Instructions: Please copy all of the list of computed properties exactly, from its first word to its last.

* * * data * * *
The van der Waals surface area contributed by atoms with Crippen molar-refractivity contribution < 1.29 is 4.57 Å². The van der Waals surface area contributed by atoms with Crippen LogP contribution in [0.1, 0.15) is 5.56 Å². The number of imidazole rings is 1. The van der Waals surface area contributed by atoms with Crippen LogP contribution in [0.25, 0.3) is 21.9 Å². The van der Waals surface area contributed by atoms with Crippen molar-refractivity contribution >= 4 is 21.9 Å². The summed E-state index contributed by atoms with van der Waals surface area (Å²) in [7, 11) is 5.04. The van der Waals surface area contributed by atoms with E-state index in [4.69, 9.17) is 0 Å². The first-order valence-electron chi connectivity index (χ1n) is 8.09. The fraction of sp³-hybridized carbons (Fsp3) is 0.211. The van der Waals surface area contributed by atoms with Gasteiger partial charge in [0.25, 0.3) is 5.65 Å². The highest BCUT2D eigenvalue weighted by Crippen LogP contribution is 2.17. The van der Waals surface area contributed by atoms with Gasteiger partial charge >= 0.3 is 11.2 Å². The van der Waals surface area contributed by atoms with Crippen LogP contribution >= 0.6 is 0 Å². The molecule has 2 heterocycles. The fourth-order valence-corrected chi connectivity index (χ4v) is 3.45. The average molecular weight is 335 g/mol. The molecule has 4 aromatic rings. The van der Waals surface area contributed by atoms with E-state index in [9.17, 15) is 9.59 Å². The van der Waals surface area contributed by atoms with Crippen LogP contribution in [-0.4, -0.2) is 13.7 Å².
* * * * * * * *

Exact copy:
The van der Waals surface area contributed by atoms with Crippen molar-refractivity contribution < 1.29 is 4.57 Å². The van der Waals surface area contributed by atoms with Crippen LogP contribution in [0.1, 0.15) is 5.56 Å². The number of imidazole rings is 1. The van der Waals surface area contributed by atoms with Crippen LogP contribution in [0.25, 0.3) is 21.9 Å². The van der Waals surface area contributed by atoms with Crippen molar-refractivity contribution >= 4 is 21.9 Å². The summed E-state index contributed by atoms with van der Waals surface area (Å²) in [7, 11) is 5.04. The van der Waals surface area contributed by atoms with E-state index in [4.69, 9.17) is 0 Å². The first-order valence-electron chi connectivity index (χ1n) is 8.09. The fraction of sp³-hybridized carbons (Fsp3) is 0.211. The van der Waals surface area contributed by atoms with Gasteiger partial charge in [0.25, 0.3) is 5.65 Å². The highest BCUT2D eigenvalue weighted by Crippen LogP contribution is 2.17. The van der Waals surface area contributed by atoms with Gasteiger partial charge >= 0.3 is 11.2 Å². The van der Waals surface area contributed by atoms with Crippen LogP contribution >= 0.6 is 0 Å². The molecule has 2 heterocycles. The fourth-order valence-corrected chi connectivity index (χ4v) is 3.45. The average molecular weight is 335 g/mol. The molecule has 4 aromatic rings. The van der Waals surface area contributed by atoms with E-state index in [9.17, 15) is 9.59 Å². The van der Waals surface area contributed by atoms with Crippen LogP contribution in [-0.4, -0.2) is 13.7 Å².